This little beach town is not only the number one surf spot in all of Ecuador, but it’s also known as one of South America’s prime party destinations. People come from as far as Argentina to celebrate there at massive open air parties in which DJ’s play their sets right on the beach, and the music blasts loudly out of giant speakers, resounding throughout the entire bay.

This little beach town is not only the number one surf spot in all of Ecuador, but it’s also known as one of South America’s prime party destinations. People come from as far as Argentina to celebrate there at massive open air parties in which DJ’s play their sets right on the beach, and the music blasts loudly out of giant speakers, resounding throughout the entire bay.

By Dani – Full Story at Globetrotter Girls

Ecuador Gay Travel Resources

The Iguanas of Guayaquil – Globetrotter Girls

Author: , September 11th, 2017

Iguanas of Guayaquil - Globetrotter Girls

I have to admit that I had never even heard of Guayaquil before I flew to Ecuador. And I don’t know if I would’ve gone there had I not started my trip to the Galápagos Islands in Guayaquil, from where several flights a day leave for Baltra Island in the Galápagos.

When I did do some research about the city, I found a few sights that sounded like they were worth visiting mentioned in travel guides, and I decided that Guayaquil sounded interesting enough to spend a few days after my cruise.

However, the city didn’t make it easy for me to love it. It didn’t wow me with its architecture, and it wasn’t particularly charming. It was rainy and cloudy during my stay, and even though I spent five days in town, I never found a place to eat that I truly loved.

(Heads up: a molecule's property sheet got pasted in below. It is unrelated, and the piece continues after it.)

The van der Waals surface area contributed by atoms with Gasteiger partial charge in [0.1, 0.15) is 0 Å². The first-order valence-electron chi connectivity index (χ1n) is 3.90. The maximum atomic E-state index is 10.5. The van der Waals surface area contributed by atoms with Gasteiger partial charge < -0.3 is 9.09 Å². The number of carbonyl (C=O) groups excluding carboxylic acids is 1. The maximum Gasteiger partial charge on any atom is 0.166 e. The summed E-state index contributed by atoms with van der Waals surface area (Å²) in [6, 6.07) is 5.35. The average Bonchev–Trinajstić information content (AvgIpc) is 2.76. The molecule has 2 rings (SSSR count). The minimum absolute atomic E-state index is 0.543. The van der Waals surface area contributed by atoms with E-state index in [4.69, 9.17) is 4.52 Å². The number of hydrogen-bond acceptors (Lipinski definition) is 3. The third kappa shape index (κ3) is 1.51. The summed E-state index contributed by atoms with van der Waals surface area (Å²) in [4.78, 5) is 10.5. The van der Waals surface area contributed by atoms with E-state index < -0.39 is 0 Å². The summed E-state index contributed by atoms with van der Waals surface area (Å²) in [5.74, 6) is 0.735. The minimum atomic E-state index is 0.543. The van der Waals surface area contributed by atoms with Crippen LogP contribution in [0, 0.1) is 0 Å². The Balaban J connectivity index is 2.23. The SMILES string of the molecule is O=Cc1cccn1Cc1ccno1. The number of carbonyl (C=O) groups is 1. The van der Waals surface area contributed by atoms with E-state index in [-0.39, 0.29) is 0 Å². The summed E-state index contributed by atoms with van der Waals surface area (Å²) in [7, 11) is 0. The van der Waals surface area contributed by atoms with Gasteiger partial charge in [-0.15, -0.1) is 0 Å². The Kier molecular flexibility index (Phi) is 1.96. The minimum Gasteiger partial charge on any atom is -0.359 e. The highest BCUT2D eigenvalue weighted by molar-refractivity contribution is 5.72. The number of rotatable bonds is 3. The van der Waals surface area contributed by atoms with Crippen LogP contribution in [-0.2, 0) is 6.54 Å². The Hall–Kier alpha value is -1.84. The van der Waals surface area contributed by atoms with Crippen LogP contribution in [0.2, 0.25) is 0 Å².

I had read about a park in the city center that supposedly was filled with iguanas, and even though I’d seen plenty of iguanas in the Galápagos Islands, I wasn’t tired of them yet, and I was excited to check out the park and see if it was indeed filled with iguanas.

The guide book had not lied: there were dozens of iguanas hanging out everywhere in the small park, with people touching them as if they were fluffy little bunnies instead of leathery reptiles.

I was amazed how gentle they were and seemingly unafraid of people – almost like their distant relatives out in the Galapagos Islands. A lady had a stash of ‘iguana food’ on one of the benches – basically just lettuce cut into small pieces – which she was selling. I invested 50 cents in a bag of lettuce and within minutes I was surrounded by hungry iguanas of all shapes and sizes. That afternoon ended up being my fondest memory of Guayaquil.

By Dani – Full Story at Globetrotter Girls

Ecuador Gay Travel Resources

Fifteen Things To Know About the Galapagos Islands – Globetrotter Girls

Author: , August 25th, 2017

Galapagos Islands - Globetrotter Girls

My Galapagos Islands cruise was a trip I’d been dreaming about for years, but despite that, it still managed to exceed my expectations, which is rare. But, as well as exceeding my expectations, these far-flung, remote islands ended up being completely different to how I imagined them to be.

Until a few years ago, when I traveled to South America for the very first time, I had pictured the islands to be much more desolate than they actually are – basically only inhabited by wild creatures. Back then, I had already been told by other travelers that the islands are far more inhabited than I thought they were. And while cruising between several islands this year, I learned a few more things that I think are good to know if you are planning your own trip to the Galápagos Islands, or if you just want to find out more about one of the most remote archipelagos in the world.

Here are eleven things about the Galápagos Islands that you should know before you go:

1 THE GALAPAGOS ISLANDS ARE FAR OUT IN THE OCEAN

While the Galapagos Islands belong to the tiny Andean country of Ecuador, they are in fact very far from the rest of the country – 560 miles, to be exact. The islands are far out in the Pacific Ocean, and it takes just under two hours to fly there from Guayaquil, the closest airport on the mainland, and 2 hours 15 minutes from Quito, Ecuador’s capital.